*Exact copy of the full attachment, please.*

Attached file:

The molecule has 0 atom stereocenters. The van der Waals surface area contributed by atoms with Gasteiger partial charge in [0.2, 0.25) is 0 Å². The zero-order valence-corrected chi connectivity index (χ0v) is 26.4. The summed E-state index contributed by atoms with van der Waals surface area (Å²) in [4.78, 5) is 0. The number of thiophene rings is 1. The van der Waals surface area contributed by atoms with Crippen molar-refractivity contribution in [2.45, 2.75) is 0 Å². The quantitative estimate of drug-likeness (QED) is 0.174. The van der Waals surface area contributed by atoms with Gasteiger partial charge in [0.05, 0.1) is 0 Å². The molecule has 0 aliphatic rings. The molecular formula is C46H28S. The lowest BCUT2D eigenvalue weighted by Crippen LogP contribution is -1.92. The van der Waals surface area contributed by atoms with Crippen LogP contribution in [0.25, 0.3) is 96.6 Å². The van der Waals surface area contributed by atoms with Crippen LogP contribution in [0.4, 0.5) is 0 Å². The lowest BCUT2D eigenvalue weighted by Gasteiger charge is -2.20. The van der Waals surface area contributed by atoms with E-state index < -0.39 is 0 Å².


The molecule has 0 atom stereocenters. The van der Waals surface area contributed by atoms with Gasteiger partial charge in [0.2, 0.25) is 0 Å². The zero-order valence-corrected chi connectivity index (χ0v) is 26.4. The summed E-state index contributed by atoms with van der Waals surface area (Å²) in [4.78, 5) is 0. The number of thiophene rings is 1. The van der Waals surface area contributed by atoms with Crippen molar-refractivity contribution in [2.45, 2.75) is 0 Å². The quantitative estimate of drug-likeness (QED) is 0.174. The van der Waals surface area contributed by atoms with Gasteiger partial charge in [0.05, 0.1) is 0 Å². The molecule has 0 aliphatic rings. The molecular formula is C46H28S. The lowest BCUT2D eigenvalue weighted by Crippen LogP contribution is -1.92. The van der Waals surface area contributed by atoms with Crippen LogP contribution in [0.25, 0.3) is 96.6 Å². The van der Waals surface area contributed by atoms with Crippen LogP contribution in [0.4, 0.5) is 0 Å². The lowest BCUT2D eigenvalue weighted by Gasteiger charge is -2.20. The van der Waals surface area contributed by atoms with E-state index < -0.39 is 0 Å².